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Vocalist-guitarist Fred Wisdom has put together a damn good jazz band. With himself on guitar, Jo Ruddick on piano, Percy Bassman on double bass, Jim Bashford on drums and Chris Bowden on alto sax, Wisdom’s unit sounds at times like a modern day Cool band that Miles and Evans would have dug. The group is aided and abetted by several impressive guest stars.
If Words of Wisdom was strictly instrumental, this would be a very good album. But Wisdom’s voice, lyrics and his phrasing bring the album up a notch. Wisdom possesses a deep, soulful voice reminiscent in some ways of the jazzier/reggae side of Sting. His lyrics are artfully creative, yet to the point. Wisdom’s blues writing is especially impressive as it maintains originality while drawing upon the great tradition. Many paragraphs could be written about Wisdom’s vocal phrasing. Perhaps without his knowledge or intention, his influences can not go unnoticed. In addition to the previously mentioned Sting, Wisdom, at least on the jazz numbers, seems to have been infected by the playful spirit of the great jazz singer Betty Carter. Throw in the influences of a few more top jazz/blues/pop/reggae vocalists and you have a wonderful recipe.
“We Should Fight” is the best cut on the album, but the others do not suffer in comparison. The pieces feature the whole package from cutting-edge jazz blowing to moving blues complete with catchy lyrics and ingratiating hooks. The musicianship on Words of Wisdom is tight and upbeat. This album's overall fun-loving vibe will have you listening again and again.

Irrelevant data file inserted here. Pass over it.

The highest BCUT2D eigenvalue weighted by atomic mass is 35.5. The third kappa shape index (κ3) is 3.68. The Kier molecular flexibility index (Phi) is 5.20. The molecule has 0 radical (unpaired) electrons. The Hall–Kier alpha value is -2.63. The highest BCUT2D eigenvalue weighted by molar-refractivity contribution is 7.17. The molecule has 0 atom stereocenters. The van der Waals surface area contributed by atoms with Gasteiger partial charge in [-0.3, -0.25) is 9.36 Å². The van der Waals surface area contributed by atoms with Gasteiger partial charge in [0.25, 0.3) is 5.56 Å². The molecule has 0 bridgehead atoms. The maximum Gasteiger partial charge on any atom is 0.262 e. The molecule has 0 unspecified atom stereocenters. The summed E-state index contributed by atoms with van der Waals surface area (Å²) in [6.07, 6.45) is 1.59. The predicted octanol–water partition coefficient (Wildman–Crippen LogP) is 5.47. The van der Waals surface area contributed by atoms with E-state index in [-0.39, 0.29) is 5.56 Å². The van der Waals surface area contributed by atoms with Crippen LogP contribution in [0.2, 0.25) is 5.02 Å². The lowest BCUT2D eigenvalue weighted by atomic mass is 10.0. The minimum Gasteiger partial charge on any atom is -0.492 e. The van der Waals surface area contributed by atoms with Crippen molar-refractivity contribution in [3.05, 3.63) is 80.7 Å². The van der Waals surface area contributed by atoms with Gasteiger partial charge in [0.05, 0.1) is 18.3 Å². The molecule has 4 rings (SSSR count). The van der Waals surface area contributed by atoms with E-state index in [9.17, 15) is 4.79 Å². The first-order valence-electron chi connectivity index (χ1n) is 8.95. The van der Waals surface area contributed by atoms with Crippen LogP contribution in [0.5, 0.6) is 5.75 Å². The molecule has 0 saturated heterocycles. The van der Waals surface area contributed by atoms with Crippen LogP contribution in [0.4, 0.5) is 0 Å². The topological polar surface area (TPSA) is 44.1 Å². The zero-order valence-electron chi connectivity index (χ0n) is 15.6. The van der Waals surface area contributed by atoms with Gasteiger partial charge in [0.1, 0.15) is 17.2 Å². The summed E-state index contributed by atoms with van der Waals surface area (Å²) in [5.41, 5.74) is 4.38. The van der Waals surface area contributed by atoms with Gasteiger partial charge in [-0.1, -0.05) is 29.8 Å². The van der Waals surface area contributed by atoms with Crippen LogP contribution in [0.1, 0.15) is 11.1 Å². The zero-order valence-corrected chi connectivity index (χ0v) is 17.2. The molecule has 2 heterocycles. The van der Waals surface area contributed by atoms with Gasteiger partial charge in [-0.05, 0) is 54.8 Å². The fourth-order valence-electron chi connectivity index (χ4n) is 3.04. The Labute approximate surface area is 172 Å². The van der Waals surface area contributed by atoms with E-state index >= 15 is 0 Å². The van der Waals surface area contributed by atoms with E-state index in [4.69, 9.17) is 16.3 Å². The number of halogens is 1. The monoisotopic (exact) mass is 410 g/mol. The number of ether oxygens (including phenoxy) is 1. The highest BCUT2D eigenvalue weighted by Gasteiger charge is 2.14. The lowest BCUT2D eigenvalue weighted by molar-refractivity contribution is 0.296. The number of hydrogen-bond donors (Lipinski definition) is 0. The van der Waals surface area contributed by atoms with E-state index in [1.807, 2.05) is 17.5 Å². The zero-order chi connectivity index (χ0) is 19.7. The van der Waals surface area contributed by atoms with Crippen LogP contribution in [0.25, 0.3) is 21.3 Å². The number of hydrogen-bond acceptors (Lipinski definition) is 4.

Although I would have liked to hear more of Wisdom’s guitar playing, one can not deny that Wisdom not only buys all the groceries—he cooks them too. Words of Wisdom is a tasty dish that will have you asking for seconds.
Track Listing: We Should Fight; What's a Man Supposed to do?; You; Black Guy; Copyright on Pain; Voodoo Powers; Song for Cath;
I've Lost the Battle
Personnel: Fred Wisdom- vocals, guitar; Jo Ruddick- Piano; Percy Bassman- Double Bass; Jim Bashford- drums; Chris Bowden- Alto Sax- plus guest stars
I was first exposed to jazz while learning to play chess with my uncles. They would play smooth jazz, and then switch up to more standard types of jazz. But, when they played Kind of Blue by Miles Davis, I was
hooked and I haven't looked back.